J: Pretty much, yeah. Things are pretty equal.
OOTS NEWS: Interesting. So what if one of you suddenly got the urge to buy something really big? Like a big screen TV? Or a car? Something that’s slightly an extravagant amount of money. Would it be something anybody else would have a say about?
J: I think we would definitely talk about it. If someone in our family wanted to buy a television, that would be, like, a huge discussion. And it would be less about the money and more about someone’s bringing a TV into our house because we don’t have a television. That would be a big shift, to have a TV going into our home.
But a car, for example, we would all discuss that. Ian was making a major change with getting rid of a car and purchasing a new car, so that was a discussion that we were all in on. Jon really wanted to get a minivan. It usually comes down to a needs conversation. Jon’s need is to get the baby in and out of the car easier with a car seat. But Ian is still sort of in his bachelor ways, he’s like “I’m not ready for a minivan.”
So we compromised and got a station wagon – a sporty station wagon. We ended up with a Jetta. It gets as good gas mileage as our hybrid.
OOTS NEWS: How interesting. And what about health insurance? Can every member of a poly family be on one plan or do you have to get separate plans?
J: We have to get separate, except for the baby, of course. He goes on Papa’s.
OOTS NEWS: Okay. Somebody was mentioning that one of the issues with poly families that you don’t find so much outside of poly families is dating expenses.
J: That’s a really good one, because let’s say we’re here and we’re struggling to pay rent for the month and Ian – I’m just thinking
hypothetically – Ian is going out on an extravagant date and spending tons of money on some other person. That would be an issue. Because we have certain needs and we’re priority. The family that we have is priority.
So in getting our needs met, of having food in our tummies, if he was out spending tons of money on extravagant dinners on a different woman every night, that would be an issue. Or buying extravagant gifts, something like that.
OOTS NEWS: How would something like that get resolved?
J: Communication. We just basically sit down and say “Hey, you know.” I would say “My need is to be fed and to have a roof over my head.” I think what we’re really good at is not going to blame. I would never go to him and be “You asshole, look at what you’re doing. This is awful, blah blah blah.” It would be more like “Hey, I have a need, and this is my need, we’re not being fed and I’m noticing that you’re going out every night and what’s going on?”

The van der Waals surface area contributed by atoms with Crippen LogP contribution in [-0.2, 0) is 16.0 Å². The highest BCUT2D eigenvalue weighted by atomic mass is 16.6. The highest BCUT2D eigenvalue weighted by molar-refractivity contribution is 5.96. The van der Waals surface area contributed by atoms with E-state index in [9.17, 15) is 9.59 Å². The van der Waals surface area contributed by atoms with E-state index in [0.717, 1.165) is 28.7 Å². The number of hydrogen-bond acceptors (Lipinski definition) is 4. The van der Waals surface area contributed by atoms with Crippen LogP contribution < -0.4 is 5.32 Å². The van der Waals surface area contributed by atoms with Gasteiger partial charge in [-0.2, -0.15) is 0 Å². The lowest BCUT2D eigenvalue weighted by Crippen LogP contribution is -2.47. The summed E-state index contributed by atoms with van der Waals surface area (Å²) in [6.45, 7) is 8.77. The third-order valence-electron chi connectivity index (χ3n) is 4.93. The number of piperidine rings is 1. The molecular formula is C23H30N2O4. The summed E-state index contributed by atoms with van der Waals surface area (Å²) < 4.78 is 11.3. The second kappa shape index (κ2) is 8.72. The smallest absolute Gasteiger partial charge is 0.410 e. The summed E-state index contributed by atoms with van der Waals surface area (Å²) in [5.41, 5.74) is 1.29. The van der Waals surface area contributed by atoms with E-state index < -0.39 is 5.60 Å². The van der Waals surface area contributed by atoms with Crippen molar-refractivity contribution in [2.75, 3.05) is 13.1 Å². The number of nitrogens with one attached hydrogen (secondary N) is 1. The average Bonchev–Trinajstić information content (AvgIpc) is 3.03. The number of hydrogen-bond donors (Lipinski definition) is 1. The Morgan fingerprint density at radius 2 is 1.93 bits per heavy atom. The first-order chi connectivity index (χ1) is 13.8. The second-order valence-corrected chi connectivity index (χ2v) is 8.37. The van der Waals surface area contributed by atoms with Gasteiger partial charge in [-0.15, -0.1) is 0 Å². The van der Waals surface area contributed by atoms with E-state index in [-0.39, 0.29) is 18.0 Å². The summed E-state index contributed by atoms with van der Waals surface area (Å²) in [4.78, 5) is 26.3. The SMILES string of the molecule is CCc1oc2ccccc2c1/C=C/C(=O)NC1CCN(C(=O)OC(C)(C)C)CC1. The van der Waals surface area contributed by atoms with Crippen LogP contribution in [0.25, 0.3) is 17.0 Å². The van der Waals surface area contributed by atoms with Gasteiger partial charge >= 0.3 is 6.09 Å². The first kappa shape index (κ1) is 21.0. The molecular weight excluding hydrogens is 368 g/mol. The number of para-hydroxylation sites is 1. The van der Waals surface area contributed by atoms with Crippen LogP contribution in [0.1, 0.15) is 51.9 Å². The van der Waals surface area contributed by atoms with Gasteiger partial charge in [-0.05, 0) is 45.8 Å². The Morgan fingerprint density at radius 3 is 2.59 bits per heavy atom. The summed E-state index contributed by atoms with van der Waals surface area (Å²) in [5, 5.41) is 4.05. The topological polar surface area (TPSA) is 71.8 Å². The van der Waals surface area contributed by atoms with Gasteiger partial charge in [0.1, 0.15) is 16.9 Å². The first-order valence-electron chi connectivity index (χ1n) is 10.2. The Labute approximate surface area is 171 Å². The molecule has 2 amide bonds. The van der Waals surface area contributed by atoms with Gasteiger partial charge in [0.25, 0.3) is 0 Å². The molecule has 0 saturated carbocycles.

And sensing something’s maybe going on here – either your need might be for freedom or is there a way you can take people out or go hiking or go on a weekend excursion that doesn’t cost so much money?
OOTS NEWS: And how about saving for retirement? In a poly family, how does retirement savings tend to work?
J: It’s pretty much on our own. I know Ian has his own. I’m really bad at it. Jon doesn’t really do much – we’ve been pretty much
investing in our business as our retirement. Ian has his own business and his own retirement. Ian invests in my business as well, so all three of us are all pretty invested in my business.
OOTS News: What do you think are the financial advantages that poly families have?
J: I can list advantages like crazy. One is the environmental advantages – like we don’t need three blenders. We only need one. We have more people sharing resources so it’s not as expensive. We have three people pitching in to rent so we can get a bigger home and we also have more support – especially our family where Jon is at home, we don’t have to have a housekeeper, we don’t have to hire daycare. Our child gets really good care because it’s one of us.
And you know developing those skills – you get to develop those communication skills in everyday life, just around anything, not just about finances.
OOTS NEWS: What are the financial issues that poly couples and poly families run into that people who aren’t in poly families might not think of?
J: I think it’s fairly similar to what a lot of other couples experience, which is balancing, having good communication. I think
that’s actually one of the benefits of polyamory, is that we all have really, really great communication skills. So we’re able to communicate our needs and our desires around finances. I’m a really lucky woman.
OOTS NEWS: Great. Thank you so much for doing this.